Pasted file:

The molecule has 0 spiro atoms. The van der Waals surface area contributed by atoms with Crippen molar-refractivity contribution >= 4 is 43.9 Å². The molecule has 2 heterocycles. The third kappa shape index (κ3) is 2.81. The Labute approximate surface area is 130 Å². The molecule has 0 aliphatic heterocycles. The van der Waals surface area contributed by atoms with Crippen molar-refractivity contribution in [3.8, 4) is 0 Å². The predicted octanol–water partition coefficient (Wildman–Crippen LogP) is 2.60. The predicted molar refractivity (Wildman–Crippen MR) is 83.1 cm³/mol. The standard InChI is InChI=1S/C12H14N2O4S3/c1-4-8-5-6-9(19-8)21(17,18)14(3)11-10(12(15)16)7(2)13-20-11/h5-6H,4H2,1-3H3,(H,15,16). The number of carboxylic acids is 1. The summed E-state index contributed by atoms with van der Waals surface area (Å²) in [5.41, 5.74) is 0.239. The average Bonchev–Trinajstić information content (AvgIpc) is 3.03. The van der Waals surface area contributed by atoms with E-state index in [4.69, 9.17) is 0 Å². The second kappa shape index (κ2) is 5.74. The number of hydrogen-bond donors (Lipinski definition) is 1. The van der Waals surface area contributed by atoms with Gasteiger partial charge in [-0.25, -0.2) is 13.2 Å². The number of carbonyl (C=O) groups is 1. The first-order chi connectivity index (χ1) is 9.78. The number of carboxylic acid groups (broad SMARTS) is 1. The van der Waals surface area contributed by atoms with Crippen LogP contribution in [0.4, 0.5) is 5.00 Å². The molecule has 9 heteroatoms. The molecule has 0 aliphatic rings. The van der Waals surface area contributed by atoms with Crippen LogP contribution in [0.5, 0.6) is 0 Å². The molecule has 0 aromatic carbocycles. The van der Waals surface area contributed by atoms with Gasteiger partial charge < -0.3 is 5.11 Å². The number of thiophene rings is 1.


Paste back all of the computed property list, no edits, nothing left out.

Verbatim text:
The molecule has 0 spiro atoms. The van der Waals surface area contributed by atoms with Crippen molar-refractivity contribution >= 4 is 43.9 Å². The molecule has 2 heterocycles. The third kappa shape index (κ3) is 2.81. The Labute approximate surface area is 130 Å². The molecule has 0 aliphatic heterocycles. The van der Waals surface area contributed by atoms with Crippen molar-refractivity contribution in [3.8, 4) is 0 Å². The predicted octanol–water partition coefficient (Wildman–Crippen LogP) is 2.60. The predicted molar refractivity (Wildman–Crippen MR) is 83.1 cm³/mol. The standard InChI is InChI=1S/C12H14N2O4S3/c1-4-8-5-6-9(19-8)21(17,18)14(3)11-10(12(15)16)7(2)13-20-11/h5-6H,4H2,1-3H3,(H,15,16). The number of carboxylic acids is 1. The summed E-state index contributed by atoms with van der Waals surface area (Å²) in [5.41, 5.74) is 0.239. The average Bonchev–Trinajstić information content (AvgIpc) is 3.03. The van der Waals surface area contributed by atoms with E-state index in [4.69, 9.17) is 0 Å². The second kappa shape index (κ2) is 5.74. The number of hydrogen-bond donors (Lipinski definition) is 1. The van der Waals surface area contributed by atoms with Gasteiger partial charge in [-0.25, -0.2) is 13.2 Å². The number of carbonyl (C=O) groups is 1. The first-order chi connectivity index (χ1) is 9.78. The number of carboxylic acid groups (broad SMARTS) is 1. The van der Waals surface area contributed by atoms with Crippen LogP contribution in [0.4, 0.5) is 5.00 Å². The molecule has 9 heteroatoms. The molecule has 0 aliphatic rings. The van der Waals surface area contributed by atoms with Crippen LogP contribution in [0.5, 0.6) is 0 Å². The molecule has 0 aromatic carbocycles. The van der Waals surface area contributed by atoms with Gasteiger partial charge < -0.3 is 5.11 Å². The number of thiophene rings is 1.